In the following, we provide an initial estimate of the concentration of INPs in the Arctic marine boundary layer based on our freezing results. First, we calculated the concentration of INPs in the liquid per unit mass of sea salt, [INP(T)]mass,salt, using the following equation:
where ρ is the density of water, and S is the salinity of the seawater. Plots of [INP(T)]mass,salt as a function of temperature calculated from our freezing results are shown in Fig. S10. From [INP(T)]mass,salt, the concentration of INPs per unit volume of air in the Arctic marine boundary layer, [INP(T)]vol,air was estimated with following equation:
where C is the concentration of sea salt in the Arctic marine boundary layer. Average concentrations of sea salt at Utqiaġvik (formerly Barrow), Alaska (71.3∘ N, 156.6∘ W), Alert, Nunavut, Canada (82.5∘ N, 62.5∘ W), and Zeppelin, Svalbard, Norway (78.9∘ N, 11.9∘ E) are 1.5, 0.1, and 0.6 µg m−3 in July and 1.4, 0.1, and 0.5 µg m−3 in August, respectively (Huang et al., 2018a). For these exploratory calculations we used a value of 1 µg m−3, which is within the range of the concentrations mentioned above.
Shown in Fig. 8 are estimated values for [INP(T)]vol,air based on our freezing data and a concentration of sea salt in the Arctic marine boundary layer of 1 µg m−3. Based on our freezing data, [INP(T)]vol,air ranges from to L−1 for freezing temperatures ranging from −5 to −10 ∘C. Over this temperature range, the highest estimated values for [INP(T)]vol,air were associated with two microlayer samples, and only these two microlayer samples resulted in [INP(T)]vol,air values as high as observed in direct atmospheric measurements of [INP(T)]vol,air in the marine boundary layer (Fig. 8) (DeMott et al., 2016; Irish et al., 2019). For freezing temperatures ranging from −15 to −25 ∘C, our estimated [INP(T)]vol,air values range from to L−1. Over this temperature range, many of our samples result in [INP(T)]vol,air values much less than observed in direct atmospheric measurements (Fig. 8). However, since our estimated [INP(T)]vol,air values are limited to L−1, we cannot determine if our most active samples give [INP(T)]vol,air values similar to direct atmospheric measurements for freezing temperatures of −15 to −25 ∘C. The following caveats should be kept in mind when interpreting Fig. 8: first, we did not consider the possible enrichment of INPs in sea salt aerosols compared to the microlayer or bulk seawater samples, which can result from the bubble bursting mechanism. Second, the concentrations of sea salt used to estimate [INP(T)]vol,air were likely an upper limit based on the previous measurements at Utqiaġvik (formerly Barrow), Alert, and Zeppelin.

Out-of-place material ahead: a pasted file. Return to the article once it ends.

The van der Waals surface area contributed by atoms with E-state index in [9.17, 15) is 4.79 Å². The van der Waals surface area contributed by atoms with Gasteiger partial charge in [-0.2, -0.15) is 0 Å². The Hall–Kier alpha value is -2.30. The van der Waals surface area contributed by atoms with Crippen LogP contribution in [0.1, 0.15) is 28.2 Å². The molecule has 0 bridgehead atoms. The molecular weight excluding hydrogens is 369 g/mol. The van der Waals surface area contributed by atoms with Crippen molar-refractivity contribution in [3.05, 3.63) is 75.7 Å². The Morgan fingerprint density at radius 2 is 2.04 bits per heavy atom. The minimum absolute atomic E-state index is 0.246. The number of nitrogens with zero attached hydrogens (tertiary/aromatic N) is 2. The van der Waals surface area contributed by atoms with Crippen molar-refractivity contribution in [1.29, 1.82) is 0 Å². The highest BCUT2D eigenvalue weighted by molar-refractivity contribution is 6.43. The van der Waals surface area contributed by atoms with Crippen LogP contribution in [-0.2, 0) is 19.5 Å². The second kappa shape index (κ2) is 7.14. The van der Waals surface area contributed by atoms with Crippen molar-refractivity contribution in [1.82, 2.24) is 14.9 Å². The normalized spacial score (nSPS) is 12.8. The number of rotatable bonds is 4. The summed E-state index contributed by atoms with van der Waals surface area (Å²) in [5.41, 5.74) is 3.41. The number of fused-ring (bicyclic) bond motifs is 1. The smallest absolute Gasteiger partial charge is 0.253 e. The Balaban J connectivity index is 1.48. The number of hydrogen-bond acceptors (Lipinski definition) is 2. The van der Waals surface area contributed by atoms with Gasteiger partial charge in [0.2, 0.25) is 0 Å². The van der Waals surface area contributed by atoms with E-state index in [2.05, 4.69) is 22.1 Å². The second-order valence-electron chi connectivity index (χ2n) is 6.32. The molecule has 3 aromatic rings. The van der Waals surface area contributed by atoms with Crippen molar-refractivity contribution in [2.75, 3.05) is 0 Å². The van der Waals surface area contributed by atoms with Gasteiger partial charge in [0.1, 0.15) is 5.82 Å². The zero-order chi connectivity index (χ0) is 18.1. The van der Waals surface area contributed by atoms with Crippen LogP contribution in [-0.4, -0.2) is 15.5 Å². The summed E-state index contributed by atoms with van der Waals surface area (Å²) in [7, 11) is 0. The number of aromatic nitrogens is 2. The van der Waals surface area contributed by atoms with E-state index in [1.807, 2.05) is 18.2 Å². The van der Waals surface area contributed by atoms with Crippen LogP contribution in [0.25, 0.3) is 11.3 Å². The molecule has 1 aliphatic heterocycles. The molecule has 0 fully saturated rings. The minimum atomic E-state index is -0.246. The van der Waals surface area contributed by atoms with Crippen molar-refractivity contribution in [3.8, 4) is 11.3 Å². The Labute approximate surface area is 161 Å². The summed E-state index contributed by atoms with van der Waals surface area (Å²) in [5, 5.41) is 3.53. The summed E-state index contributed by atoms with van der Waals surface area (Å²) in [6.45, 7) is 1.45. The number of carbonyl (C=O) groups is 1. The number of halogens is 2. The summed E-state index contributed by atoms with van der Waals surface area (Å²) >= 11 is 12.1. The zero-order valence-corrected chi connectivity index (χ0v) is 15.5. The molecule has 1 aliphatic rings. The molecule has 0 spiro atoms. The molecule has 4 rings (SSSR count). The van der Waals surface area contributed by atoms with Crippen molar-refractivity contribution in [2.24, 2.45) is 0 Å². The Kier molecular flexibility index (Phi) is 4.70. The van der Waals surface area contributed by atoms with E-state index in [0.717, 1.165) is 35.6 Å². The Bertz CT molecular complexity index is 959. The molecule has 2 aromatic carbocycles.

The INP concentrations in microlayer and bulk seawater samples were determined at 11 stations in the Canadian Arctic during the summer of 2016 and compared to measurements made in 2014 (Irish et al., 2017). Filtration reduced the freezing temperatures of all samples, suggesting ice-active particulate material was universally present in the microlayer and bulk seawaters we studied. Some samples had freezing temperatures as high as −5 ∘C. Freezing temperatures also decreased after heat treatment, indicating that the ice-active material was likely heat-labile biological material, consistent with previous measurements of INPs in the microlayer (Wilson et al., 2015) and bulk seawater (Schnell, 1977; Schnell and Vali, 1975, 1976). The ice-active material we observed was between 0.22 µm and 0.02 µm in size, also consistent with previous studies of INPs in the microlayer (Wilson et al., 2015) and bulk seawater (Rosinski et al., 1986; Schnell and Vali, 1975).
We found similar spatial distribution of INPs in both years. In 2016, however, we observed generally higher concentrations of INPs nucleating ice at higher temperatures, particularly in the microlayer samples. This could, in part, be because we sampled a thinner microlayer in 2016, a hypothesis that could be tested by collecting microlayer samples using both collection methods in the same region at the same time. The observed differences could also simply be a result of variability in oceanographic conditions between the two expeditions.